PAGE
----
Our guest today is inspiring Lauren Carey. In September 2014, she left the USA, corporate real estate job, family and friends, and at 27 years old moved across the world to become nomad girl. Since then, Lauren has taught English in a Thai government school, started a travel blog and met amazing people across the world. She was very kind to share her experience with us. Please, enjoy and prepare few questions 😉
Please tell us a little bit about yourself (background, country, education, hobby)
Hello Nomad Girls! My name is Lauren Carey, and I’m 29 years old (going on 30 real soon, eek!) from a small town in Massachusetts, USA. I graduated from the University of Connecticut in 2009 with two bachelor’s degrees, one in English and one in Psychology. I love to read, write about my adventures, and most of all, take photos. Photography has been a hobby of mine ever since high school when I took a black and white course. For a few precious hours each week, I was able to develop my own film in a dark room. I was addicted from then on.
Why did you choose digital nomad lifestyle? What was the turning point to become a full-time nomad girl?
It all started in Boston, where I was working a 9-5 corporate real estate job. It was by no means a bad job, and I probably would be quite successful right now if I’d stuck it out. At the end of the day, I felt unfulfilled and unhappy with my monotonous routines. I wanted to see the world, and I knew it was now or never. With a little encouragement from others who had ditched the conventional life, I quit my job and went on a journey that led to the digital nomad status I have today.
Many girls who are just starting out are scared to quit their regular jobs. What advice can you give to them? What advice would you give to yourself back when you were starting out?
My road to becoming a digital nomad was a gradual one. I didn’t go from quitting my job to nailing down a remote job and traveling right away. I’ll tell you what I did do. To get my foot in the door and support myself abroad with some semblance of an income, I signed up to teach English in Thailand. This was the perfect starting point to a life of travel. What you have to realize is this: sitting at home and applying for remote jobs is nowhere near as effective as getting out into the world you want to live in, making valuable international connections, and getting jobs as a product of the people you now know.
If I knew then what I know now, I’d tell myself to be fearless. Once I put myself out there everything found a way of working out, and it was a welcome challenge and adventure rather than a scary endeavor with the potential to fail.
What is the most inspiring/coolest place (or thing) you have done or visited in the last year?
Ooh, that’s a tough one. I think my favorite part of the last year was my 3-week solo trip around Southeast Asia. After 2 years of living in Thailand, it was my way of saying goodbye and seeing some places I hadn’t yet made it to. I visited Malaysia, Vietnam and Philippines. Palawan, Philippines was my favorite by far – particularly the amazing island of El Nido, home to flawless Nacpan Beach. I thought I’d seen amazing water and beaches before, but El Nido took the cake.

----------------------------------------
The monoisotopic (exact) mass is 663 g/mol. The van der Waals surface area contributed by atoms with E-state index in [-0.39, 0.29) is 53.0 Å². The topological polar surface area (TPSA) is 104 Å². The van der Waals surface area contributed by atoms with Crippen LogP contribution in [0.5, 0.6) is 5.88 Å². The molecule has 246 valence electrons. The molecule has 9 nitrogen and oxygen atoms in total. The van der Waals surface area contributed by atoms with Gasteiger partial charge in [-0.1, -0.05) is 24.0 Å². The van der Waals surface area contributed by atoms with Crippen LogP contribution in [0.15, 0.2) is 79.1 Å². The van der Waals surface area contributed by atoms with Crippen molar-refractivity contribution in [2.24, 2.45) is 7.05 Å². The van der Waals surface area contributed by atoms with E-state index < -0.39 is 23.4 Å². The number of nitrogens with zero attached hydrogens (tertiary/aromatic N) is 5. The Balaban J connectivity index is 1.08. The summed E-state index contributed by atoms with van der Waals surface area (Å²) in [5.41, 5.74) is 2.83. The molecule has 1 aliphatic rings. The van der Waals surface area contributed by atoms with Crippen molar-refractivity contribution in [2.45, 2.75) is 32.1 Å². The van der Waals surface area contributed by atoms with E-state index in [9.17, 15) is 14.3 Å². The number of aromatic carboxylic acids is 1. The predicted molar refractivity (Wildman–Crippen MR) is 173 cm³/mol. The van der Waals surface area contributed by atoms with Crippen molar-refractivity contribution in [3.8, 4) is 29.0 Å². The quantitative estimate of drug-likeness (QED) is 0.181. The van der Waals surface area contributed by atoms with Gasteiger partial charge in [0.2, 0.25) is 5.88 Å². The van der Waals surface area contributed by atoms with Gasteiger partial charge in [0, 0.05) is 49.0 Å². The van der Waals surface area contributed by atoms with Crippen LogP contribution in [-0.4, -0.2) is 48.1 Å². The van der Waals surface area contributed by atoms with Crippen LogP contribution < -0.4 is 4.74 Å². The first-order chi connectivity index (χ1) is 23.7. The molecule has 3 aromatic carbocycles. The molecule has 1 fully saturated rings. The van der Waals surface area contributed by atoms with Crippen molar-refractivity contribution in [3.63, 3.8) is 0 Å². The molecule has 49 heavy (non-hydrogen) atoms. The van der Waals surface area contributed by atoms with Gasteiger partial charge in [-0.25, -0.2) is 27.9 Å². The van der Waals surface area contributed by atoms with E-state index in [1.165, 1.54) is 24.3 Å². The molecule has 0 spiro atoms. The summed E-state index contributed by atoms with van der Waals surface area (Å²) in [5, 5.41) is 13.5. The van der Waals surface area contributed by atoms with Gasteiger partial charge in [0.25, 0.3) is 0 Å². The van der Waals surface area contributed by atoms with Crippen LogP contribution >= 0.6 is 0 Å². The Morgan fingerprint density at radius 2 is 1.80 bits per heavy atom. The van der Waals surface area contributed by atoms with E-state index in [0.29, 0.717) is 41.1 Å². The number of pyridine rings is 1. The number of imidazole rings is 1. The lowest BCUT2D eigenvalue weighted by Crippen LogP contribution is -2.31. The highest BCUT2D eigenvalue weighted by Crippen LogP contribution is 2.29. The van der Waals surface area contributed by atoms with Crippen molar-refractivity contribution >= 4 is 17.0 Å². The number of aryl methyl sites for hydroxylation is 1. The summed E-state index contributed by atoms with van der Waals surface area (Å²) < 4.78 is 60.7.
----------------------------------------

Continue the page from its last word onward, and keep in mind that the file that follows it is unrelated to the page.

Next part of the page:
3 unusual things you can’t travel without? =)
Let’s see. I suppose the fact that I travel with my favorite tea bags might be a little unusual. A good cup of tea is my favorite thing in the world! A tripod is another one – it definitely weighs me down and takes up quite a bit of space, but it’s worth it! The other thing I’ve gotten into the habit of traveling with is a coloring book – my current one is full of mandalas (coloring therapy is real!)
How do you cope with many challenges of being a nomad? For example, health issues & safety. What worked for you and what did not?
In regards to health issues, I consider myself a very lucky person and the whole time I’ve been living abroad, I haven’t had a single issue that required serious attention. That being said, I have primarily based myself in countries where healthcare is very reasonable. Thailand and Turkey, for example, are both extremely affordable countries. There is always the option of getting an expat health care plan through companies like Allianz Worldwide Care.
When it comes to safety, common sense and gut instincts are your two best friends. I’ve been traveling through countries where many wouldn’t, given the current state of the world. The wonderful thing is that I’ve found some of the most controversial countries to be the most kind and helpful. All you can do is be vigilant, rely on your judgment, and connect with people to spend your time with. For example, I hitchhiked 180 km in Turkey with a group of four last week, and it was an incredible experience!
From my experience, Southeast Asia is a great stepping-stone for anyone looking to live abroad, be it alone or with a friend. I’m a pretty big advocate for Thailand in particular, having lived there myself, but the Southeast Asian region in general sets you up very nicely if you’re starting out a bit low on funds. The cost of living is insanely cheap, there is a huge expat community, and if you ever really find yourself in a pinch, teaching jobs are available in abundance.
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Don’t forget to check more Interviews with nomad girls.